"A Pulse Width Modulation Control"

Simple designs based on a 555 that can go from about 1% to 99% Duty Cycle
and Control High Currents to run lights or motors.

Article Created: "Mar, 2003"
Revised: "June 29, 2014"

The first circuit below was built for 12 volt DC operation, but can be operated at other voltages assuming you don't exceed the 555 operating supply voltage.

New Designs: at the bottom of this page, will allow for MUCH Higher Power for both N & P Mosfet Circuits.

On all these circuits, Changes to the Potentiometer value as well as the capacitor on pin 2 of the 555 can be made to change the operating frequency. A lower value capacitor will result in a higher frequency. However I don't suggest a much Lower value Potentiometer, Higher is OK! The duty cycle range is determines by the value of the pot plus the two 1k current limiting resistors, one at each end of the pot.

All of these circuits are relatively stable in Frequency as the Pulse width changes!

Origionally I used RFP50N06 N-Channel Mos-Fets, but now their are Better ones available.

I have provided for a heatsink on the circuit board of the First Circuit. It may or May Not be needed for your particular application. Definately not a problem when drawing only one or two amps. But at High currents, it would be advisable to mount the Mos-fet off board and connected to the board with reasonably short wires. (under 8 inches)

In the event of running high current motors, over 5 amps (?), there might be large spikes that can distroy the 555. Replacing the 1N4005 diodes with Schottkey diodes or 15 volt Movistors will definately help.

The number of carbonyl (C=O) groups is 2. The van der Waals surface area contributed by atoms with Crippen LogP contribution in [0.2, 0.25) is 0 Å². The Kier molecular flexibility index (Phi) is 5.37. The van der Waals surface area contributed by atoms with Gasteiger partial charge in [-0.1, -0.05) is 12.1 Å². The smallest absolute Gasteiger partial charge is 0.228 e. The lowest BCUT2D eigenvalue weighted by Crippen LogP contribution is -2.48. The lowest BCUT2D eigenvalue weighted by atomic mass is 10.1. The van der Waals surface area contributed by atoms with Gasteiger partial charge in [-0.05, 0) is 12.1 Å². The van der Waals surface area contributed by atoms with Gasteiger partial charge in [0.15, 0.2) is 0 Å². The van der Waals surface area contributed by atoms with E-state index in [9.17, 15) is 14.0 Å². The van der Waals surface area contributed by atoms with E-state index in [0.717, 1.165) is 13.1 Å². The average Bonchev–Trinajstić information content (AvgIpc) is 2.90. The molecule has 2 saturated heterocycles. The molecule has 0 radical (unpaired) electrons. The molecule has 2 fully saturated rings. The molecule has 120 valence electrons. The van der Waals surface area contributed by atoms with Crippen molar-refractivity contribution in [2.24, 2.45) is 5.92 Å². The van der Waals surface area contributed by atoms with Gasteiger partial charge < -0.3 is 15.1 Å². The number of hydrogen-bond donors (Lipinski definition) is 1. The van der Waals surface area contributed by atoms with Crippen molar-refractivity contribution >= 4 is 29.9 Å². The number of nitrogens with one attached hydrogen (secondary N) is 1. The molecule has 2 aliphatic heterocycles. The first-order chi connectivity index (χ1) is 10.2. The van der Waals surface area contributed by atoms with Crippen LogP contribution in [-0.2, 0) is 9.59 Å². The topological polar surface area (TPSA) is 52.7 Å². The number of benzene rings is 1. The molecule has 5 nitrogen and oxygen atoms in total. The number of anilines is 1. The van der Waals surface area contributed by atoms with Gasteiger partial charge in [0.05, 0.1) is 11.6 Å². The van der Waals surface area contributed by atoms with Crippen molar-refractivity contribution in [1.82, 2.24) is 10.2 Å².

For Real High Currents, it is possible to Parallel two or more Fets. But there should be independent Gate resistors, as well as a 0.05 to 0.1 ohm Source Resistor on each Fet. This helps distribute the current evenly between all the Fets.

NOTE  Versions-1 & 2 using N-Mosfets Will "Sink" the Power. For use with "NON-Grounded Loads".

Version-3, Using P-Mosfets will "Source" the Power. For use wih "Grounded Loads".

Etched and drilled PCB's as well as Parts are usually available for these Circuits.

A Picture of the FIRST "Proto-Type" I made and tested
Note this proto does not have the 1N4005 diodes.
Also the Trimpot can be a regular pot, wired off-board.
My Revised PCB has a DIFFERENT LAYOUT for the Mosfet.

 "The Schematic for Version-1 with an N-Mosfet"


Version-2, A HIGHER POWER, Up to "4 Paralleled" N-Mosfets. With the 250K Pot and the .01 Cap on Pins 2 and 6 it will run at about 500 Hz. Changing this cap to a .0047 it will run at about 1.15 Khz. Changing this cap to a .001 will make it operate at about 4.8 Khz. Changing the Pot to a 100K and using a .001 will give a frequency of about 11Khz.

This Circuit as Pictured was able to push Over 30 Amps into this motor, but even with a battery charger, it was Sucking that Battery down. This motor is The Biggest Load I have available for testing this circuit and I only used "three" Mos-Fets on this test.

 "The Schematic for Version 2"

 "My Test Setup"

 "The PCB"

 "The Overlay"

My Version-3, A HIGH POWER, P-Mosfet Version. It can be used with either One or Two Mosfets.

 "The Schematic for this P-Mosfet Version".   This Circuit will Source Power to the Load".

 "The PCB for this P-Mosfet Version".

 "The PCB, Parts Overlay for this P-Mosfet Version". NOTE: Install the Jumper Wire Under the 555, Before installing the 555 or a Socket for the 555.


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